Tunnel 3D (터널 3D)

Tunnel 3D (터널 3D)

When shy twenty-something Eun-joo (Jeong Yoo-mi (정유미) is invited to an exclusive party followed by a night at a new luxury resort in the mountains, she and her friends prepare for a wild time. Hosted within an abandoned coal factory, the group drink and dance throughout the night…until a scarred and disheveled old man crashes the party, claiming that the area is cursed. Unless they all leave immediately, he professes, they will all be damned. Ignoring the old man’s warnings, Eun-joo and her pals continue partying, until they encounter him again in the woods and, during a struggle, kill him. Deciding to dispose of the body within the coal mine, the friends venture into the dark labyrinth, and are horrified by what they find.

During a fatal encounter, Eun-joo and her friends commit a terrible crime

During a fatal encounter, Eun-joo and her friends commit a terrible crime

Tunnel 3D (터널 3D) is a horror film where the embrace of 3D technology has incredible potential to heighten tension. The depth of field it generates has the ability to draw the audience within the claustrophobic environs of the tunnels, to be engulfed in suspense-filled shadows before terrifying situations occur. Unfortunately such hopes are quickly dashed as it becomes obvious within the first few minutes that director Park Gyu-taek (박규택) has constructed a horror film appealing to the lowest common denominator, featuring a generic story and few scares. While there are some enjoyable moments to be had from the antics, led by charismatic actress Jeong Yoo-mi, Tunnel 3D squanders the possibilities the technology affords to become a menial, vacuous offering.

The premise of Tunnel 3D is solid – a group of twenty-somethings get lost in tunnels – yet it falters in execution due to a lackluster script and terrible characterisation. Each member of the group is a cliche, ranging from the handsome jock to the nerd, from the shy girl to the promiscuous vixen, and are continually a source of frustration. This is particularly the case when they behave incompetently as such actions are extremely contrived and often downright silly, built into the narrative in order to push the group towards the titular tunnels. Sequences where jock Gi-cheol (Song Jae-rim (송재림) punches people he dislikes, Se-hee (Jeong Si-yeon (정시연) repeatedly emphasises her sluttiness, or the cringeworthy swimming pool sequence, are sources of annoyance that ultimately serve little purpose. The cast all overact their respective stereotype accordingly, with only lead actress Jeong Yoo-mi seeming aware that she is acting within a film rather than a Kdrama. Yet as she has very little development – and ironically, screentime – to work with, Jeong often becomes subsumed within the absurdities although to her credit she tries hard to make the story compelling.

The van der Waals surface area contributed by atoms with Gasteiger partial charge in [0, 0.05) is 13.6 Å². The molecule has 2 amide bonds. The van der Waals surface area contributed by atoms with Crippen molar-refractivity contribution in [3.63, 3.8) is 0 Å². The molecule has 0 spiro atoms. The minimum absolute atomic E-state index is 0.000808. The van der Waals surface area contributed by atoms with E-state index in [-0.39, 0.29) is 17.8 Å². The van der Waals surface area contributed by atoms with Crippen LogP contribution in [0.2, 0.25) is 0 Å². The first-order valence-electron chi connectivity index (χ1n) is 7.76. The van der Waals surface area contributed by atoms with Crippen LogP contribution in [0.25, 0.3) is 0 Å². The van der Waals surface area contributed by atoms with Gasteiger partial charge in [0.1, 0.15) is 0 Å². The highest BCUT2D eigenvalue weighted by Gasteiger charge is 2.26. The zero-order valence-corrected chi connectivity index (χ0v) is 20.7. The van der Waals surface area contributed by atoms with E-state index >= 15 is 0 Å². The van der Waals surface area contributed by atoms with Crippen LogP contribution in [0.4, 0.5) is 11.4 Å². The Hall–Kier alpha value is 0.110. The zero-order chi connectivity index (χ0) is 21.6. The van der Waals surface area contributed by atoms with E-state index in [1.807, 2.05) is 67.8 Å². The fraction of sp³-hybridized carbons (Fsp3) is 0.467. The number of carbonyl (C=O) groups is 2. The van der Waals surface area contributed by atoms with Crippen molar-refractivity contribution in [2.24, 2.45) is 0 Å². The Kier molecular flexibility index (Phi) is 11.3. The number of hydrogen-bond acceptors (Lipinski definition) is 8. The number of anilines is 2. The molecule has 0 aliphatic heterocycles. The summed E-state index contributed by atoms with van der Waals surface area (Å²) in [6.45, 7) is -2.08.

The friends attempt to ditch a body in the tunnels. leading to macabre events

The friends attempt to ditch a body in the tunnels. leading to macabre events

Once the group are within the network of tunnels, the horror factor kicks up a notch though more from quick scare tactics rather than atmospheric, unnerving suspense. Certain sequences are effective, spurred on by the attractive cinematography of the contrast between light and shadow in the subterranean environment. However potential is again wasted due to uninspired camerawork and composition, while the scenes of horror are often so farcical they induce laughter. The over-reliance on dream sequences are chiefly responsible for such humour as the ridiculous events that occur and the fake blood that flows are so B-grade it’s hard not to laugh. It would likely not be as bad if not for Neil Marshall’s far superior The Descent (2005), which the filmmakers seem to be unaware of as had they taken inspiration from it, Tunnel 3D would undoubtedly be a more effective horror film.

As is often the case with Asian horrors, the tendency to add a form of epilogue to wrap up any narrative loose ends is also apparent within Tunnel 3D. It’s unfortunately quite asinine, yet at this stage in the film audiences will unlikely care either way.

Shy girl Eun-joo steps into the darkness alone and discovers secrets long buried

Shy girl Eun-joo steps into the darkness alone and discovers secrets long buried

Tunnel 3D is a vacuous horror film that appeals to the lowest common denominator. While the premise of twenty-somethings getting lost in a network of tunnels is solid, the execution is considerably lacking. Amid the terrible script, abundance of cliches and silly contrivances are a handful of entertaining moments and scares, although they are quick shocks as opposed to deep unnerving suspense. Actress Jeong Yoo-mi is the highlight of the cast, yet even with her talent it is impossible to elevate Tunnel 3D out of being an asinine B-grade horror.



  1. Are Korean films becoming as predictable as Hollywood films? I usually like how K-films develop their characters. But based from this review, the character stereotypes seem to mirror character stereotypes from Hollywood films.

    1. Over the past couple of years the Korean film industry has started to produce films, notably blockbusters, that are very much in the Hollywood style which is a shame…but then film companies want to make profit, so it’s somewhat understandable. However there are plenty of contemporary Korean films that still develop characters in a uniquely Korean fashion, please don’t take as emblematic of the industry as a whole. It just so happens that this particular film adheres to character stereotypes, but there are plenty of other K-films that attempt to do their own thing.

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